January 16, 2014

Civil rights activist Minnie Kennedy kept working to improve race relations

Minnie Agatha Kennedy never stopped asking why things were they way they were, or trying to get people to learn to treat each other with respect.

Minnie Agatha Kennedy never stopped asking why things were they way they were, or trying to get people to learn to treat each other with respect.

Kennedy, born the granddaughter of slaves on a vacation plantation owned by wealthy and powerful whites, lived to see the Civil Rights movement bring an end to segregation in the South, and to see a black man inaugurated as president.

Less than a year ago, she attended a regular meeting of the Palmetto Project, a program that works to improve race relations.

Kennedy died Tuesday at 97 at a Georgetown nursing home. A memorial will be held at 11 a.m. Jan. 25, at Prince George Winyah Episcopal Church, followed by a private inurnment.

Kennedy was born at Hobcaw Plantation, owned by presidential adviser and financier Bernard Baruch. Her mother, Daisy Jenkins Kennedy, was a cook for the Baruchs and her father, William Kennedy, was a handyman and waterfowl hunting guide on the plantation.

Kennedy was born on Christmas Day, 1916, and often told the story that she grabbed the skirt of the midwife and wouldn’t let go. She said that meant she was born a rebel.

``I was born a person who asked questions, why, why, why,’’ she said in a video interview for the Georgetown County Library.

She recalled being aware very early in life that blacks were treated differently, that they usually lived in much poorer housing and were not always offered the same access to education that white people had.

In later years, she remarked that Baruch could have provided better housing for his employees, perhaps even the electricity he had run to his vacation home, according to Lee Brockington, a Hobcaw interpreter.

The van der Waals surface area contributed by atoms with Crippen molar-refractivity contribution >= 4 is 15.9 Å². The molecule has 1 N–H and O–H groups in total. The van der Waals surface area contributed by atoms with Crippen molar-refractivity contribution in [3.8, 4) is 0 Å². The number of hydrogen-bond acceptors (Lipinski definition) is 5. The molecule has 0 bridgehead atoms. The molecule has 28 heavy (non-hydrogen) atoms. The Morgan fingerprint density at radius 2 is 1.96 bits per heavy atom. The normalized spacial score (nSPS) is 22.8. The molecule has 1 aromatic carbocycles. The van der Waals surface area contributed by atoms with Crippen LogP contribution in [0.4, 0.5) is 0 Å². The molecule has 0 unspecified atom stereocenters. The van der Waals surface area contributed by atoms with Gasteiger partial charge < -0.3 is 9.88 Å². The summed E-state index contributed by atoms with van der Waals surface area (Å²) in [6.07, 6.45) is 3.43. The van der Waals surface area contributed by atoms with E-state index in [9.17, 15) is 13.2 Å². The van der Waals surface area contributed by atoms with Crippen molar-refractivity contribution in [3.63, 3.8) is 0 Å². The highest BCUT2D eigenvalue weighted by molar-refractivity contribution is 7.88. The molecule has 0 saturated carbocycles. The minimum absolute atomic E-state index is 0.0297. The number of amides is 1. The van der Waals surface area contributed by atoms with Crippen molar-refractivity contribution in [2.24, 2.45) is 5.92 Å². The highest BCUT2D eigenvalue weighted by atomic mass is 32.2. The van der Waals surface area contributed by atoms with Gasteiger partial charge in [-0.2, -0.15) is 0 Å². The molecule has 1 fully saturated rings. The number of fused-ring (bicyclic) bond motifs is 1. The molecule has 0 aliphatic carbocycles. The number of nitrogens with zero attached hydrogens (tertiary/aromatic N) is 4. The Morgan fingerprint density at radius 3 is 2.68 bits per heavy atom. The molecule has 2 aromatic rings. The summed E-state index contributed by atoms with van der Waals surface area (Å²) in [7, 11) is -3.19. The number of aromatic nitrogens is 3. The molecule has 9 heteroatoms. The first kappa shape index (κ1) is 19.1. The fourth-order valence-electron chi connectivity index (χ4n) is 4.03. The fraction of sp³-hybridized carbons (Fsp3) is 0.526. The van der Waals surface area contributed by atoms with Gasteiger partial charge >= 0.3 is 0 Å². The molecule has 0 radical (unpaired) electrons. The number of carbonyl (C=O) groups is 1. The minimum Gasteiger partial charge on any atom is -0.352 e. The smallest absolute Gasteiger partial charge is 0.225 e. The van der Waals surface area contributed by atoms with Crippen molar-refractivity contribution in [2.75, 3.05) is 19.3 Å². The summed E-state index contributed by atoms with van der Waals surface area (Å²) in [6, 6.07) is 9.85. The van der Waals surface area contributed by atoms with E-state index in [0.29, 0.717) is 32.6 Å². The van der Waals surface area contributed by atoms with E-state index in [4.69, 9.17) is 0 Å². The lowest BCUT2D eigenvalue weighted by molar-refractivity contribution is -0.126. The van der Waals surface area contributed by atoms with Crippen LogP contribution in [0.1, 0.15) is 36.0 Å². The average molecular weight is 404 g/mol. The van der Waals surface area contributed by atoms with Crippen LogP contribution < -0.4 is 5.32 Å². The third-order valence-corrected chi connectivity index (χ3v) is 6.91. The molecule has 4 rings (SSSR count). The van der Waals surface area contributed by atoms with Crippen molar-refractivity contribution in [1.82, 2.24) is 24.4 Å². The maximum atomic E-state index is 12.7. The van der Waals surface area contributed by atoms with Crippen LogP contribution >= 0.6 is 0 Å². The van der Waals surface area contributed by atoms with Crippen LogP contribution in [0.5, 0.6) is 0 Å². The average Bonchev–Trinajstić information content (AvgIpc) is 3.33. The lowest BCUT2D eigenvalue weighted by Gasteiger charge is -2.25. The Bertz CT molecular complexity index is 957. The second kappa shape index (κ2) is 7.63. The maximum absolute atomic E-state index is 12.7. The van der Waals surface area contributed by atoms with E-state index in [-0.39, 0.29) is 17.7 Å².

``I grew up with strong negative feelings about segregation because I couldn’t understand it,’’ she said in the video.

Her parents encouraged her desires for an education, and she graduated from Howard High School and what was then S.C. State College.

Baruch had promised to pay for college for the children of any of his employees, but Kennedy’s father would not ask him for the money. When she graduated, Kennedy wrote Baruch herself at his New York office, telling him what her expenses were. Baruch gave her father a check for college expenses, but remarked that his daughter was rude.

Kennedy laughs about that in the video interview.

``I didn’t care what they called me, I had my education,’’ she said.

She went back to Howard after college and taught for three years, but decided she wanted more than the $50 a month she was paid. She went to New York City just in time for World War II, and became a Rosie the Riveter. ``A Rosie the Black Riveter,’’ she sometimes said.

After the war she got an advanced degree and went back to teaching, which she kept at for about 40 years before returning to her home town in mid-80s to care for her ailing mother.

When she retired in 1984, she had taught early childhood classes as well as teachers. She retired as professor of education at Bank Street College of Education in New York City.

During her New York years she became drawn to the Civil Rights Movement and efforts to assist Southern blacks to register to vote. While in Louisiana on one of those missions, she and some companions were thrown into jail for three days for refusing to stay in the black section of a ferry boat.

Martin Luther King Jr.’s March on Washington was not long after, she recalled, and she went. She said in the video that when King spoke his ``Free at last’’ lines, ``it was then that I felt free,’’ for the first time in her life.

``There was a sense that things can get better,’’ she said.

Later, she was on the famed freedom march from Selma to Montgomery, Ala., where participants were set on by dogs, sprayed with firehoses and beaten.

After returning to Georgetown to live, she often spoke publicly of those days, not wanting people to forget. Not everyone wanted to be reminded.

``Minnie made a presence,’’ Brockington said. ``Even if you disagreed with her, she made you listen to the other side.’’

Kennedy emphasized that everyone is a human being, Brockington said, and she often talked of human relations rather than race relations.

In 2001, she was part of a committee that brought the replica slave ship Amistad to Georgetown, and in 2007 she traveled with a group to London to participate in a ceremony of apology for slavery.

She received a special invitation from former U.S. Sen. Jim DeMint to attend the inauguration of Barack Obama in 2009. Although she said in an interview at the time that it meant a great deal, the work of achieving equality for all was still not done.

Kennedy never married or had children of her own, she told people she did not have time for that. She would rather spend her time providing an education to children, she sometimes said. Survivors include nephews and nieces.

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